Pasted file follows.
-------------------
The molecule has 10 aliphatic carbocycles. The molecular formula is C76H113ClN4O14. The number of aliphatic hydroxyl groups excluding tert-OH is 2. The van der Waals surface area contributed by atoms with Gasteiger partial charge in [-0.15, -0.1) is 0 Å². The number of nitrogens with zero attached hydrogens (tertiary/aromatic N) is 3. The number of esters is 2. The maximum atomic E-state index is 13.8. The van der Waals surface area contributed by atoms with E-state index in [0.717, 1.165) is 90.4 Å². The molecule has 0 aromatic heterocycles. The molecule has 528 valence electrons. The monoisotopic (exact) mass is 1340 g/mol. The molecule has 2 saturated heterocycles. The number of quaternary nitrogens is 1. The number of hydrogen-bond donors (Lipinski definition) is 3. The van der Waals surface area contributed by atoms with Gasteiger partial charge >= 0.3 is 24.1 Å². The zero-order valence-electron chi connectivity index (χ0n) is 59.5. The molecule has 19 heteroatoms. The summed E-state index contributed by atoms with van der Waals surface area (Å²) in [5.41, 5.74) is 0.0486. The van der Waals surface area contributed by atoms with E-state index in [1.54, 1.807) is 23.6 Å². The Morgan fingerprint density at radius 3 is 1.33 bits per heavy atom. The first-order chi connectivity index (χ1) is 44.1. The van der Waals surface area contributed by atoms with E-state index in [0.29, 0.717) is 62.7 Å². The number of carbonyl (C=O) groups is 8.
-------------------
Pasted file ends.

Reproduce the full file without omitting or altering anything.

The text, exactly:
The molecule has 10 aliphatic carbocycles. The molecular formula is C76H113ClN4O14. The number of aliphatic hydroxyl groups excluding tert-OH is 2. The van der Waals surface area contributed by atoms with Gasteiger partial charge in [-0.15, -0.1) is 0 Å². The number of nitrogens with zero attached hydrogens (tertiary/aromatic N) is 3. The number of esters is 2. The maximum atomic E-state index is 13.8. The van der Waals surface area contributed by atoms with E-state index in [0.717, 1.165) is 90.4 Å². The molecule has 0 aromatic heterocycles. The molecule has 528 valence electrons. The monoisotopic (exact) mass is 1340 g/mol. The molecule has 2 saturated heterocycles. The number of quaternary nitrogens is 1. The number of hydrogen-bond donors (Lipinski definition) is 3. The van der Waals surface area contributed by atoms with Gasteiger partial charge >= 0.3 is 24.1 Å². The zero-order valence-electron chi connectivity index (χ0n) is 59.5. The molecule has 19 heteroatoms. The summed E-state index contributed by atoms with van der Waals surface area (Å²) in [5.41, 5.74) is 0.0486. The van der Waals surface area contributed by atoms with E-state index in [1.54, 1.807) is 23.6 Å². The Morgan fingerprint density at radius 3 is 1.33 bits per heavy atom. The first-order chi connectivity index (χ1) is 44.1. The van der Waals surface area contributed by atoms with E-state index in [0.29, 0.717) is 62.7 Å². The number of carbonyl (C=O) groups is 8.